Bob Iger Talks Disney Hiring Freeze, Streaming Spending and ‘Don’t Say Gay’ in First Town Hall Back as CEO

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Bob Iger officially returned to his post as CEO of the Walt Disney Company on Monday — sealing it with a tweet and addressing a rapt audience of employees at a company-wide meeting.

“Filled with gratitude and excitement to be back,” Iger wrote on his personal Twitter account, attaching a photo of the studio lot’s Disney Legends Plaza, a building on which the seven dwarves from “Snow White” serve as pillars.

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It’s been just over a week since Disney’s board of directors shocked Hollywood and global markets with news that Iger would replace Bob Chapek as chief executive. Iger’s first town hall before in-person and virtual employees saw him touch on several hot topics: a planned hiring freeze implemented by Chapek following Disney’s recent lackluster quarterly earnings report, the profitability of Disney’s streaming portfolio and the corporate giant’s stance on LGBTQ+ inclusion.

The latter was an Achilles heel for Chapek in his roughly two-year run as CEO. After floating the message that Disney should not be involved in politics, employees and content creators led a full-on social media rebellion decrying his silence on issues like Florida’s incendiary policies on trans children and classroom policies in acknowledging queer people.

When asked Monday during an employee Q&A about where the studio would now fall on the matter, Iger said “one of the core values of our storytelling is inclusion, and acceptance and tolerance. And we can’t lose that, we just can’t lose that… how we actually change the world through the good must continue. We’re not going to make everyone happy all the time, and we’re not [going to] try to. We’re certainly not going to lessen our core values in order to make everyone happy all the time.”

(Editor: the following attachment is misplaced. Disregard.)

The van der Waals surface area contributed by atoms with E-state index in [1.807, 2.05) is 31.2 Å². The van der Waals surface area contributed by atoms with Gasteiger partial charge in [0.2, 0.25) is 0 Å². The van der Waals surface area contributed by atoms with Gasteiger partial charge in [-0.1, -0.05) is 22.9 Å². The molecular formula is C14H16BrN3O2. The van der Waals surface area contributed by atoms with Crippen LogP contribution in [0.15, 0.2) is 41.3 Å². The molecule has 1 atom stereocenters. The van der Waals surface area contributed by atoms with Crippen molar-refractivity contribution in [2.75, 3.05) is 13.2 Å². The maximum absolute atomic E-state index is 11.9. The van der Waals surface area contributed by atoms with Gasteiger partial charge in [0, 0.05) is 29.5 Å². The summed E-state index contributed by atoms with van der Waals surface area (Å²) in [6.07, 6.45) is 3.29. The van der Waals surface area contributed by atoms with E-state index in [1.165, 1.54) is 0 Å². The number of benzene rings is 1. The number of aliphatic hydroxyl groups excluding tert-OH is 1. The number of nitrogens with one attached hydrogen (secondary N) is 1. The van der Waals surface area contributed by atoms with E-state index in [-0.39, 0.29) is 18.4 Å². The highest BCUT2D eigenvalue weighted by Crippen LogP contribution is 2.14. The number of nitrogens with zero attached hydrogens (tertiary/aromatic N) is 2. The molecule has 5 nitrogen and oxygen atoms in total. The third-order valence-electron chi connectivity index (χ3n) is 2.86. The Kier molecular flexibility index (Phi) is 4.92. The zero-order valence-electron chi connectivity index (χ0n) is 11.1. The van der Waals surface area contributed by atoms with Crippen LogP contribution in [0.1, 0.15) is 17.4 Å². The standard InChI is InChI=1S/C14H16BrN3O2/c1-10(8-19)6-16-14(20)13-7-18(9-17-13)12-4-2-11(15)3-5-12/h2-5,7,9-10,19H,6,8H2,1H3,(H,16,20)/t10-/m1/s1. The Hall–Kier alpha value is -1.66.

The remarks were tweeted by numerous employees at the content studios, as well as parks and stores. One staffer noted that Iger’s answer came with “no hesitation.” Two sources familiar with the meeting confirmed his comments.

Iger said he would uphold Chapek’s hiring freeze for the time being. He also said Disney’s streaming businesses — which includes Disney+ and Hulu — should look toward profitability instead of chasing subscriber growth, according to employees at the meeting.

Since Chapek’s firing, many on Wall Street and in media circles have been entertaining ideas of a significant transaction surrounding Disney, including acquisitions to service its reported $5.5 billion in debt, or an outright sale to a tech monolith like Apple. Iger shot down those rumors, calling the Apple scenario pure speculation, and cautioned employees not to expect any new purchases (like the deals that made Iger the modern model of a CEO, in buying Marvel, Lucasfilm and Pixar).

Iger’s comeback has been toasted by every corner of the entertainment ecosystem, from creatives to dealmakers to our favorite subgenre of the magic kingdom’s landscape, the Disney Adult. On Monday, however, some employees were ruffled by a new Iger mandate — people need to come back to the office.

Iger spoke of the importance of working side-by-side in person, according to one source with knowledge of the town hall. As many workplaces have not yet fully adjusted to pre-COVID work habits, the issue continues to make some employees squirm.

Adam B. Vary and Brent Lang contributed to this report.

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